The second question is solved by recognizing that the tkz-euclide macros expect to operate on TikZ coordinates rather than nodes. I also moved these inside the axis environment to use axis cs to place the coordinates appropriately.

\documentclass[10pt]{amsart}
\usepackage{tikz}
\usetikzlibrary{calc,angles,positioning,intersections,quotes,decorations.markings}
\usepackage{mathtools,systeme,array}

\usepackage{tkz-euclide}
\usetkzobj{all}
\usepackage{pgfplots}
\pgfplotsset{compat=1.11}


\begin{document}

\begin{tikzpicture}
\begin{axis}[width=6in,axis equal image,clip=false,
    axis lines=middle,
    xmin=-3,xmax=5,samples=501,
    xlabel=$x$,ylabel=$y$,
    ymin=-3,ymax=3,
    restrict y to domain=-3:3,
    enlargelimits={abs=0.25cm},
    axis line style={latex-latex},
    ticklabel style={font=\tiny,fill=white},
    xtick={\empty},ytick={\empty},
    xlabel style={at={(ticklabel* cs:1)},anchor=north west},
    ylabel style={at={(ticklabel* cs:1)},anchor=south west}
]
\addplot[samples=501,domain=-2:3,blue] {0.4*x + 1.8};
\addplot[samples=501,domain=3:4,blue] {-2*x + 9};
\addplot[samples=501,domain=-2:4,blue] {1};
\addplot[samples=2,dashed,domain=1:3] (3,x); % solved in the comments to the question
\coordinate (P) at (axis cs:3,1);
\coordinate[label=left:$A$] (A) at (axis cs:-2,1);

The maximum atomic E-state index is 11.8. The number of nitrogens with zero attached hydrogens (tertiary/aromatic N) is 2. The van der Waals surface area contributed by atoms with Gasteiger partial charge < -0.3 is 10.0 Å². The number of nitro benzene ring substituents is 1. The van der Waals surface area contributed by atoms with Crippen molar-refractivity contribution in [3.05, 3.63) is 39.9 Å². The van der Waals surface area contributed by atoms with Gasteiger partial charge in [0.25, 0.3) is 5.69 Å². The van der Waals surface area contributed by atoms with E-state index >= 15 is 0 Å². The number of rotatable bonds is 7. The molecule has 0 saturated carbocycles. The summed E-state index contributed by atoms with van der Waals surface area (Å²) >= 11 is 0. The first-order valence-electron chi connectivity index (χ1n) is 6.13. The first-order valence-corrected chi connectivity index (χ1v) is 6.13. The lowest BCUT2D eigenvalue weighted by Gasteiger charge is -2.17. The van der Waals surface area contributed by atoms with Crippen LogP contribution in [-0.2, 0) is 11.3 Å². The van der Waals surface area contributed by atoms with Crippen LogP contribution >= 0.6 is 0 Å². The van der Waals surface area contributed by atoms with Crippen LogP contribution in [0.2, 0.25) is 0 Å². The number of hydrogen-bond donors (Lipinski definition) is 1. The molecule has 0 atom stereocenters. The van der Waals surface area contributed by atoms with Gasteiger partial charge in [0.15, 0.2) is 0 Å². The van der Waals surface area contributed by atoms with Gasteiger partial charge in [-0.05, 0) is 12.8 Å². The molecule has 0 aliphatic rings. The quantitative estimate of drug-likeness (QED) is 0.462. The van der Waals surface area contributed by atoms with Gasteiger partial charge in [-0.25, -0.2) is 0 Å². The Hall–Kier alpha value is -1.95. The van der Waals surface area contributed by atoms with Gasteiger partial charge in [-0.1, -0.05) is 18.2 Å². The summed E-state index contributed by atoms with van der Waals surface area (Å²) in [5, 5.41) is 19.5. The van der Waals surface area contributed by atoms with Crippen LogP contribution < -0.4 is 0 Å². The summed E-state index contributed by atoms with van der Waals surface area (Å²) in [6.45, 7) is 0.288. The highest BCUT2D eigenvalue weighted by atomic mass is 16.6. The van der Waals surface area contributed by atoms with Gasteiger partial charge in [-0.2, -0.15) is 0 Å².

\coordinate[label=above right:$B$] (B) at (axis cs:3,3);
\coordinate[label=right:$C$] (C) at (axis cs:4,1);
\end{axis}
\tkzMarkRightAngle(A,P,B);
\end{tikzpicture}

\end{document}

enter image description here

10
  • This is the diagram that I wanted. Thanks. For the code, I would like to have (3,1)coordinate(P); and (-2,1)coordinate(A)node[left]{$A$}; outside the axis environment. The coordinates are filed in memory correctly, but the placement of the labels for the vertices are not displayed properly. What is the code to have "A" displayed to the left of the vertex at (-2,1) and to have "B" displayed to the "above right" of (3,3)?
    – Adelyn
    Commented Jan 5, 2015 at 18:06
  • @Adelyn I'm not sure what your question is asking. The labels are already where you want them, are they not? Commented Jan 5, 2015 at 18:24
  • Yes, they are where I wanted them. I am interested in putting the commands for the vertices and the labels for the vertices outside the axis environment. That is the reason that I use different commands: (-2,1) coordinate (A) node[left]{$A$}; and (3,3) coordinate (B) node[left]{$B$}; and (3,1) coordinate (P);. These may not be quite right, as I had suggested. I get an error message with the code \tkzMarkRightAngle(A,P,B);. It says "no shape P found."
    – Adelyn
    Commented Jan 5, 2015 at 18:30
  • @Adelyn, I don't understand. The commands you have don't work. The commands I have provided do. Why do you want to change back to the ones that don't work? The commands must be inside of the axis environment in order to have access to that coordinate system (which may change with scaling, axis size, etc.). Commented Jan 5, 2015 at 19:09
  • I would like to get familiar with TikZ commands, too. For example, the following code also gives me the picture that I want (without the axes).
    – Adelyn
    Commented Jan 5, 2015 at 19:19